This work can be cumbersome without easy access to student data, intervention plans, and collaboration tools. Teacher time is limited, and I would prefer to have as much of that time spent with students as possible, rather than chasing paper forms and logging into multiple sites to track down needed information. An MTSS platform like Branching Minds makes this work feasible, with all the data, plans, meeting notes, and intervention instructions in one place. Teams that make good use of an MTSS platform can drastically cut down meeting time as well.
Curious how you can make your MTSS work more feasible?
It is imperative that you measure the growth of your teachers toward full MTSS implementation. As a principal, I used a rubric called the Professional Learning Community Organizer (PLCO). Although not a full rubric for MTSS implementation, it was useful for these teachers to self-evaluate their implementation of the MTSS framework as a team. They reflected on their growth from the initiating phase to full implementation. Teachers used this evaluation three times a year to determine the effectiveness of implementation and plan adjustments as needed.
The good news is that Branching Minds now provides a full set of implementation rubrics that can help school-level (and district-level!) teams asses their full MTSS practice. These are free and include step-by-step instructions to help schools build out their framework and support teachers in implementation.
💡 ADDITIONAL RESOURCE: A Guide to MTSS Self-Assessment
Once your GC has built a well-functioning MTSS framework, you will want to share the success with another grade level, principals, or district personnel. Whatever your audience, develop a visual that clearly conveys the components of your MTSS framework. The process of developing a visual will also help your GC determine how all of the systems and structures integrate into one MTSS framework.
Developing a conceptual framework, or visual, of your school’s MTSS framework makes it much easier to share the key components with stakeholders. An example of my school’s conceptual framework is below, but there are many other examples of district and school-based MTSS frameworks (Parsons).
If this Conceptual Framework seems a bit overwhelming, we didn’t start there., We first used a picture that conveyed how we wanted our systems and structures to function in our MTSS framework. This arch made of stones is the visual representation we used as a GC when we first began this journey. We thought this picture represented the systems and structures working in sync together to support each student.
You are not alone on your MTSS journey! A guiding coalition is your ace in the hole to make a smooth transition from RTI to MTSS. If you are still thinking that you need help to start your GC, you are also not alone! Campus and district leadership have different levels of experience with MTSS and/or implementation science and may need training and coaching before starting with their own staff. Don’t hesitate to reach out for help.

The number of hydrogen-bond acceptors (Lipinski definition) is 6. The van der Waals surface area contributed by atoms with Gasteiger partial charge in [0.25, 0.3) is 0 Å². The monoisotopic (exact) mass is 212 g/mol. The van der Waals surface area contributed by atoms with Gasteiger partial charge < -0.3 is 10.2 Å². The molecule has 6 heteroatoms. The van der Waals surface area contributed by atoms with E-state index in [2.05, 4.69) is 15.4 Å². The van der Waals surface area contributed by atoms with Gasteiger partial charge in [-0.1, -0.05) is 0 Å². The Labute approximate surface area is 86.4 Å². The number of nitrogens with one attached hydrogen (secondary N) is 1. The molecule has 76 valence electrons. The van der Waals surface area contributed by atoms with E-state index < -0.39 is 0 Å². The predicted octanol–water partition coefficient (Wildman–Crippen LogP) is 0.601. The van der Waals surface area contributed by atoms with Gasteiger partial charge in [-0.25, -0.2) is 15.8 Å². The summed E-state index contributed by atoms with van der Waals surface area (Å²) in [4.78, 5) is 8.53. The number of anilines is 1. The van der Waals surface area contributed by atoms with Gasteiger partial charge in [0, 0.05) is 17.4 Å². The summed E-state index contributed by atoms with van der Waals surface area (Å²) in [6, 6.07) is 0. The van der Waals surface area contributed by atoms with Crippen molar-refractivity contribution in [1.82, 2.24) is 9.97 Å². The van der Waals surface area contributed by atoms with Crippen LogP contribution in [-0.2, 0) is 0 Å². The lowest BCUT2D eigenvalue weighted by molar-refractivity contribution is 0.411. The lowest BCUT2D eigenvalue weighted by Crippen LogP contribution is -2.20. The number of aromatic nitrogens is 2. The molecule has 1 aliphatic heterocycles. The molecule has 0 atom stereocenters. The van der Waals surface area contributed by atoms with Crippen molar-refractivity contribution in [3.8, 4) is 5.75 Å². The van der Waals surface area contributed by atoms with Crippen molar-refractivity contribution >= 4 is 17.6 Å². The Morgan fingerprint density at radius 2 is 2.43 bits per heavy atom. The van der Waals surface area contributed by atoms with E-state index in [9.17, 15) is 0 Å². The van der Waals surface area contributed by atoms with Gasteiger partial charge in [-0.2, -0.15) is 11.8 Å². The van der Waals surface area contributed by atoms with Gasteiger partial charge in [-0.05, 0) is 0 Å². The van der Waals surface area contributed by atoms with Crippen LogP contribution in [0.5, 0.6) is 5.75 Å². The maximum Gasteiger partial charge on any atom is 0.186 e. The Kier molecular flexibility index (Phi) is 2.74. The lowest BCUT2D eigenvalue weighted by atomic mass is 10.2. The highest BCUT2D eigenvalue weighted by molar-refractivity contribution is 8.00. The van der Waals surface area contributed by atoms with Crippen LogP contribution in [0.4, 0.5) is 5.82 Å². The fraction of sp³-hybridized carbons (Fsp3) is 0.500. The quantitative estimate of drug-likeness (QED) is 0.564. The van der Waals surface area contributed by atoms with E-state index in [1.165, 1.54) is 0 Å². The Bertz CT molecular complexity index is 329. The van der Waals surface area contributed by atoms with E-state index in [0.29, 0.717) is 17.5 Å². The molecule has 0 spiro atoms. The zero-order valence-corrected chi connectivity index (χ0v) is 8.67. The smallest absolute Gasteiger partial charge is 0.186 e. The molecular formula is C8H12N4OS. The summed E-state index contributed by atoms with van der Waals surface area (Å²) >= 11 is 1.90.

Branching Minds consultants are experienced educators who provide coaching for both principals and district administrators in constructing a strong MTSS infrastructure. Request a meeting with our Professional Services today to see how we can support your journey as a principal.
🚀 Make Your MTSS Efficient and Effective With the Branching Minds Web Platform
Learn more by requesting a demo today!
Hall, Bill. There Really Are Differences Between What Leadership Teams Do and What Guiding Coalitions Do, https://www.allthingsplc.info/mobile/blog/view/464/there-really-are-differences-between-what-leadership-teams-do-and-what-guiding-coalitions-do
Elements of the Arizona State University’s Next Education Workforce: https://workforce.education.asu.edu/wp-content/uploads/2021/07/Elements-of-the-Next-Education-Workforce-v4.0.pdf
Professional Learning Community Organizer Rubric: https://www.plcassociates.org/assessments/informal/professional-learning-community-organizer-plco/
Parsons, Valerie. Multi-Tier Systems of Support and Their Impact on a Title 1 School. MTSS Conceptual Framework (p. 9-13, 47-48) https://digital.library.unt.edu/ark:/67531/metadc1833509/
Valerie has been in education for 26 years including 6 years as a teacher in elementary and middle school and 5 years as an instructional coach in the areas of Reading, English Language Development, RTI, and MTSS. Dr. Parsons started her journey as an educational administrator 15 years ago as a coordinator at the district office in professional learning, curriculum and instruction, and health education. For the past 8 years, she has served as an Assistant Principal and Principal where she worked in Title I schools and developed systems and structures for an MTSS framework that showed growth in student achievement. Dr. Parsons analyzed data for her dissertation from pre-existing data before and after the implementation of her MTSS framework. The data showed statistically significant results in Reading achievement.
Dr. Parsons is dedicated to helping districts and schools achieve success in student learning by building systems and structures that support an effective MTSS framework. She believes the effective use of data, through Branching Minds’ technology, supports the work of teachers and administrators to make learning equitable for ALL students.